A widespread practice in which physicians and healthcare institutions receive money, services, drug samples, fees, and gifts from biotech, medical device, and drug industries is a practice that threatens patient care and research integrity and erodes the public trust, says an exhaustive report issued today by the Institute of Medicine.
The 353-page document, titled Conflict of Interest in Medical Research, Education, and Practice gives numerous examples in which research findings may be compromised by a multitude of "disturbing" traditions.
Those traditions include pharmaceutical companies giving physicians drug samples in an effort to influence their prescribing patterns, medical industry representatives funding research and ghost writing study findings, and physicians and researchers receiving consulting fees or other payments from the medical companies, toward which those investigators are supposed to remain objective.
Research suggests "that physicians who have access to [drug] samples may change their prescribing habits, for example, by not prescribing the drugs that they would prefer for their patients to use or by prescribing drugs in ways that are not consistent with evidence based recommendations," the report said.
"It's time to end a number of long-accepted practices that create unacceptable conflicts of interest, threaten the integrity of the medical profession, and erode public trust while providing no meaningful benefits to patients or society," Bernard Lo, chair of the commission that wrote the report, said in a statement. The director of the medical ethics program at the University of California, San Francisco, acknowledges that there are productive relationships between the medical community and industry, but there are also too many worrisome problems with it.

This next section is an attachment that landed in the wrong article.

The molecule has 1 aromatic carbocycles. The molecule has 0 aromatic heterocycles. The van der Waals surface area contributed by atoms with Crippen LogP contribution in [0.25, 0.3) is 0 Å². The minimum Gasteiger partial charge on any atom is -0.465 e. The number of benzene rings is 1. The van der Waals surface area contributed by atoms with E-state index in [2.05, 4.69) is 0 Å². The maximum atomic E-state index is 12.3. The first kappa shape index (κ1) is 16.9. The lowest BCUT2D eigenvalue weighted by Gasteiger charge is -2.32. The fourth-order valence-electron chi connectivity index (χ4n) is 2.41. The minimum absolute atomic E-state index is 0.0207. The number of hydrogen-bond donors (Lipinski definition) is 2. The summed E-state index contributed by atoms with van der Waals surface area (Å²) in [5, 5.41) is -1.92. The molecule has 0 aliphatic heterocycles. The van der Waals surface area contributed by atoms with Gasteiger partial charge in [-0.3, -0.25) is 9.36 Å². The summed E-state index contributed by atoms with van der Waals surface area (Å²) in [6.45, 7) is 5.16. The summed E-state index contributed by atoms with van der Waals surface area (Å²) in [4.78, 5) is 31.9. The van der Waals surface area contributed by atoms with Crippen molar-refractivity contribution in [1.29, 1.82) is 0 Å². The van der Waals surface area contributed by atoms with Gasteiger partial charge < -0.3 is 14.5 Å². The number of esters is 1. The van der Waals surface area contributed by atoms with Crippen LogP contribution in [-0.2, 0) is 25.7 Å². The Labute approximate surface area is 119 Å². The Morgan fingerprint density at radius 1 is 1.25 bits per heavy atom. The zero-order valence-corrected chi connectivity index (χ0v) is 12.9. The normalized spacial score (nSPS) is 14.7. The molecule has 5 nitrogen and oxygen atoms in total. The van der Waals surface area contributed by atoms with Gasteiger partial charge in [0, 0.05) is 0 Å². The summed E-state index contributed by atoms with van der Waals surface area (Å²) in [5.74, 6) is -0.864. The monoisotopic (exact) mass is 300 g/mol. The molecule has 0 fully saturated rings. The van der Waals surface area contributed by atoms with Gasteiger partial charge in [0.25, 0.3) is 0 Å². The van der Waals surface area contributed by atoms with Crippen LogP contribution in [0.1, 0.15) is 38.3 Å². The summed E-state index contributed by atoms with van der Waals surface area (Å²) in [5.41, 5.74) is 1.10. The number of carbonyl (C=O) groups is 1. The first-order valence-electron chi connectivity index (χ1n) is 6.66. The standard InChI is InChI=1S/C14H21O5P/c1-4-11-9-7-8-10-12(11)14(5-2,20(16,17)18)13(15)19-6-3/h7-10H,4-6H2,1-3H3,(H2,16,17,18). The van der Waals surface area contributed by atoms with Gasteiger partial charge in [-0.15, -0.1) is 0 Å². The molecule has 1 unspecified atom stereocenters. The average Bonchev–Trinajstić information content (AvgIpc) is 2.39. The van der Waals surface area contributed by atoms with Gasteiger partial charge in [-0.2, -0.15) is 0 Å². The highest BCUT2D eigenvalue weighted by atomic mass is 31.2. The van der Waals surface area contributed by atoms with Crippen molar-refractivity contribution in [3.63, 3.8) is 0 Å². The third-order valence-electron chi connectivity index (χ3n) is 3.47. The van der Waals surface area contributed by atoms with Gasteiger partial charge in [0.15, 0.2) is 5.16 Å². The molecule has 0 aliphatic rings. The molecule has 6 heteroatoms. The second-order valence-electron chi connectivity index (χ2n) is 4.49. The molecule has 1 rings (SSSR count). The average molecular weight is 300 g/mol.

In a press briefing today, Lo acknowledged that not all relationships between researchers and health providers are problematic. "Patients and the public benefit from constructive relationships [with the medical industry] particularly from moving discoveries from bench to clinical care," he said.
However he says, conflict of interest is such a pervasive issue, "it really goes to the heart of patients' trust, that they're receiving the best advice and medical care."
The 17-member panel of physician and research ethicists recommends 16 policy changes to end or limit these influential relationships, which have the potential to bias how and what kind of patients receive, either overtly, or unconsciously or unintentionally.
"Such conflicts of interest threaten the integrity of scientific investigations, the objectivity of medical education and the quality of patient care," said the report. "They may also jeopardize public trust in medicine."
The panel devoted considerable attention to the relationships between the common practice by which drug companies give physicians free product samples, gifts, and meals.
"Although one argument for the use of drug samples is that they help low-income patients, research suggests that these individuals are not the primary recipients of such samples," the report said. And, free samples are often timed with new brand name drugs "when they are not recommended by evidence based practice guidelines" and when less expensive drugs are available for the same indication, the ethicists wrote.